Many people are deeply afraid of snakes, causing them to often be villainized. While snakes can cause a few problems for landowners, they are mostly tolerable. Some larger species of snakes may cause problems with chicken coops, but aside from venomous snake species, snakes are not a threat to humans or their pets.
Encounters with Snakes
Most encounters with snakes are done in passing. However, if you do encounter a snake, be sure to: leave the snake alone, identify it by species; and continue to leave it alone so long as it is not venomous and not inside a house or building.
All outdoor encounters with nonvenomous snakes should be resolved by letting the animal go its own way, most likely to never be seen again. However, all encounters with venomous snakes should be taken seriously. The snake should be removed to ensure that no one gets hurt. In most areas, you can call animal control or local police or fire departments to remove the snake. However, we would urge you to contact Humane Animal Rescue of Pittsburgh to provide the snake with the best chance of survival. Moving snakes to unfamiliar territory may compromise their chances of survival, so it must be done with the utmost care.
Excluding snakes from buildings can be difficult, and keeping snakes out of yards or gardens may be impossible.
Snakes in houses may be there either accidentally or purposely to find prey or shelter. They can become trapped inside and may die from lack of food or moisture if not captured and removed.
Reducing the chance of a snake moving into your yard can be done so by making your yard less attractive to snakes:
- Remove piles of rocks, wood, or other debris;
- Trim tall grass and undergrowth;
- Repair cracks around concrete porches and sidewalks;
- Do not allow space under the floor of storage sheds;
- Remove mice and rats around the home; and
- Store wood and compost piles far away from your home and decking.
Removing Snakes from Inside Your Property
If you discover a snake in your house, act as soon as possible, and do the following:
- Remain calm and avoid disturbing the snake or driving it into hiding;
- If possible, carefully open a nearby door and use a broom to gently herd the snake outside;
- If you can’t herd the snake and it is small and coiled, slowly place an empty pail or wastebasket over it, then put a weight on top to trap the snake until an experienced handler arrives;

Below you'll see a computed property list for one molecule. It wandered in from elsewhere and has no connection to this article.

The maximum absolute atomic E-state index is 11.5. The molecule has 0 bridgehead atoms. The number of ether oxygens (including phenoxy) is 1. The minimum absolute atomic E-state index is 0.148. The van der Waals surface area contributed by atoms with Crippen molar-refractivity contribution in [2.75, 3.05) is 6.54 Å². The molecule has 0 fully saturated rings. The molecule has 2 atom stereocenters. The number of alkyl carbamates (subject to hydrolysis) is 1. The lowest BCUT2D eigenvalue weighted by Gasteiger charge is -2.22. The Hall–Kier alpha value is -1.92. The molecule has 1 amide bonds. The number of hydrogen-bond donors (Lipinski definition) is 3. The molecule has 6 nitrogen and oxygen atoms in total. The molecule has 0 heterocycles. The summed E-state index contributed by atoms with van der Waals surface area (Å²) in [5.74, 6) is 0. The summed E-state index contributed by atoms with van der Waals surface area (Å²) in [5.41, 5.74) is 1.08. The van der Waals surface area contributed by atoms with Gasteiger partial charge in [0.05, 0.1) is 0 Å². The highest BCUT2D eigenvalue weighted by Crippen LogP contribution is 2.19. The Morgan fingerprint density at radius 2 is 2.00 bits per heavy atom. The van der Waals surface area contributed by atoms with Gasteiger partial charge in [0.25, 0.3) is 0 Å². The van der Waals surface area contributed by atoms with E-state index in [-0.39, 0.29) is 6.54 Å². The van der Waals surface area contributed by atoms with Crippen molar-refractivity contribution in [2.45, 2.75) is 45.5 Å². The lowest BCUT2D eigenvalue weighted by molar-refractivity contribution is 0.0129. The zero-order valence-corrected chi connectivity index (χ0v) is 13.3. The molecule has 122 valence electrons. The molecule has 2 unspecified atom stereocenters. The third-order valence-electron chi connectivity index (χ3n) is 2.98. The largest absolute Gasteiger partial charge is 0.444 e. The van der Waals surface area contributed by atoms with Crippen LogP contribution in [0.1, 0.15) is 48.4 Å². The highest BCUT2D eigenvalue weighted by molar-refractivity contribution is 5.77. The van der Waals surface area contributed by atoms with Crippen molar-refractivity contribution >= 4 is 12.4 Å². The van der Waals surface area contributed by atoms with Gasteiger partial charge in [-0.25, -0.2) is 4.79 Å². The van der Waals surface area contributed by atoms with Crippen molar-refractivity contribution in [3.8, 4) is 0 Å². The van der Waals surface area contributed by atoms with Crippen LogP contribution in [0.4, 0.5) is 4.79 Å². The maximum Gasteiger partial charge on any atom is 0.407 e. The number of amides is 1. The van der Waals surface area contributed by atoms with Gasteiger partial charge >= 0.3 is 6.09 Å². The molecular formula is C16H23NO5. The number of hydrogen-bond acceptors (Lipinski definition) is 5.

- If getting the snake outside or trapping the snake is impossible, try to confine it to a room or corner with barriers such as boards or boxes, so that it will be easier to capture when the expert arrives.
If you know there is a snake in your house, but you cannot find it, remember that snakes like warmth and darkness. As such, placing a heating pad or even a pile of burlap or other material on the basement floor may attract the snake so you can then trap it.
If you are not afraid of snakes and believe you can do so without harming yourself or the snake (make sure it is a nonvenomous species!), you can consider putting on gloves, gently picking up the snake, and carefully relocating it outside.
Snake-Proofing Your Property
Snakes usually enter buildings at ground level, some fitting through tiny cracks or holes no more than one-eight inch wide. Closely inspect the foundation of your building for unsealed wire or pipe conduits or basement windows or doors that do not seal tightly and seal these openings immediately.
Some snakes are also good climbers, so tree shrubs, stone walls, or chimneys may provide access to the roof. Be sure to check for openings around the eaves and roof. Inspect behind concrete porches, steps, and where decks attach to your house.
If you have had snakes in your property, try to identify which opening is likely the main snake entrance. Seal all openings except the suspected main entrance. On that opening, install a one-way door for snakes, as follows:
- Roll a piece of aluminum window screen into a ten-inch cylinder slightly larger in diameter than the entrance hole.
- Insert the roll into the snake entrance.
- Suspend the outlet end a few inches off the ground, so the snake can exit but not reenter.
- Leave it in place a month or longer (if you install it in the fall, leave it in place until late spring).
- Once the snake has left, remove the tube and permanently seal the opening.
Please note, Humane Action Pittsburgh (HAP) is not a wildlife rescue and is unable to address concerns or assist with wildlife emergencies. Please utilize the resources on our website to find the appropriate organization to contact. Submissions to HAP through our contact form or email will not be able to be addressed.